Kabul, Afghanistan (CNN) -- Seven areas of Afghanistanwill begin to be handed over to Afghan forces to maintain their security in July, Afghan President Hamid Karzai said on Tuesday.
The announcement from the president marks the first step in NATO's long-awaited plan to hand over security to a series of provinces across the country, leading up to 2014 when it is expected that Afghan security forces will be in control of the whole country.
U.S. Secretary of State Hillary Clinton welcomed Karzai's announcement.
"As we have long said, the Afghans themselves must take responsibility for their own future -- for providing security, for strengthening governance and for reaching a political solution to the conflict," Clinton said in a prepared statement. "The United States continues to support the Afghan people as they work to build a more stable and peaceful nation, and we remain committed to the goal of a region that is free from Al Qaeda and no longer a safe haven for international terrorism."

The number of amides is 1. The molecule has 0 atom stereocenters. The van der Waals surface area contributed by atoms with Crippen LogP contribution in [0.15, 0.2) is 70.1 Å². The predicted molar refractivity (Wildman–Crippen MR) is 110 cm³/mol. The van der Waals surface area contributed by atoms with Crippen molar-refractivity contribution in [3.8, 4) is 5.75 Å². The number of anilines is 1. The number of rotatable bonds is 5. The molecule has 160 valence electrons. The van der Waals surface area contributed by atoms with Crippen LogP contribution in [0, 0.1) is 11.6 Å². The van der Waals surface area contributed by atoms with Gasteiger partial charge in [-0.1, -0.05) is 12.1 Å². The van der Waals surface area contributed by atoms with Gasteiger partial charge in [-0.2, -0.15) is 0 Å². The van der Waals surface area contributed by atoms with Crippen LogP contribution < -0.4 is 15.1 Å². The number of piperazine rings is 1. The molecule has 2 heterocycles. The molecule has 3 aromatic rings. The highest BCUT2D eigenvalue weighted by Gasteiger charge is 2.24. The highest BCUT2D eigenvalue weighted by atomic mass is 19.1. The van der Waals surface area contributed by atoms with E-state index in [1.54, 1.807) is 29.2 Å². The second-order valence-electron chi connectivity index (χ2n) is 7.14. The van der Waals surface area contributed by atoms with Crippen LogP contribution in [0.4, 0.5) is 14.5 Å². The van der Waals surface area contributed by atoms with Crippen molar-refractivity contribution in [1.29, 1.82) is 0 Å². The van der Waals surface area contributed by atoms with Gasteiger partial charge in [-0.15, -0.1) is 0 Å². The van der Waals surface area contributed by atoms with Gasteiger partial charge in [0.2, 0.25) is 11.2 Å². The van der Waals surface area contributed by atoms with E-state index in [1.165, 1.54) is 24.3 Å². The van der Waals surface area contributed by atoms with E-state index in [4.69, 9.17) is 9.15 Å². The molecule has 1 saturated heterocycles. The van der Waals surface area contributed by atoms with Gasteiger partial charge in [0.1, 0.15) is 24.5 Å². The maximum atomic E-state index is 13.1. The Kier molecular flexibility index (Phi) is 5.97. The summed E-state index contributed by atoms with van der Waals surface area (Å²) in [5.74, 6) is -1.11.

Members of NATO also applauded the announcement.
"This represents the next stage of Afghanistan's journey," said NATO Secretary-General Anders Fogh Rasmussen. "We are committed not to leave any security vacuum that could breed extremism."
The "transition is a process. It is not flipping a switch. Certainly Afghans will be in the lead but we are still here and will still help," said Lt. Col. John Dorrian, a spokesman for NATO's International Security Assistance Force.
He said the decision to begin transitioning Lashkar Gah, an area in the restless province of Helmand, was a "testament to the progress made in the south." Areas to be handed over include parts of the capital Kabul.
Southern regions such as Kandahar and Helmand provinces have long been major fronts in the war against the Taliban.
In a speech last month, Karzai talked about this upcoming transition. During that speech, Karzai credited the influx of 70,000 international forces in 2010 for improving the situation and helping Afghan security forces.
"We are determined to demonstrate Afghan leadership and ownership of the transition process," he said.
CNN's Matiullah Mati and journalist Nick Paton Walsh contributed to this report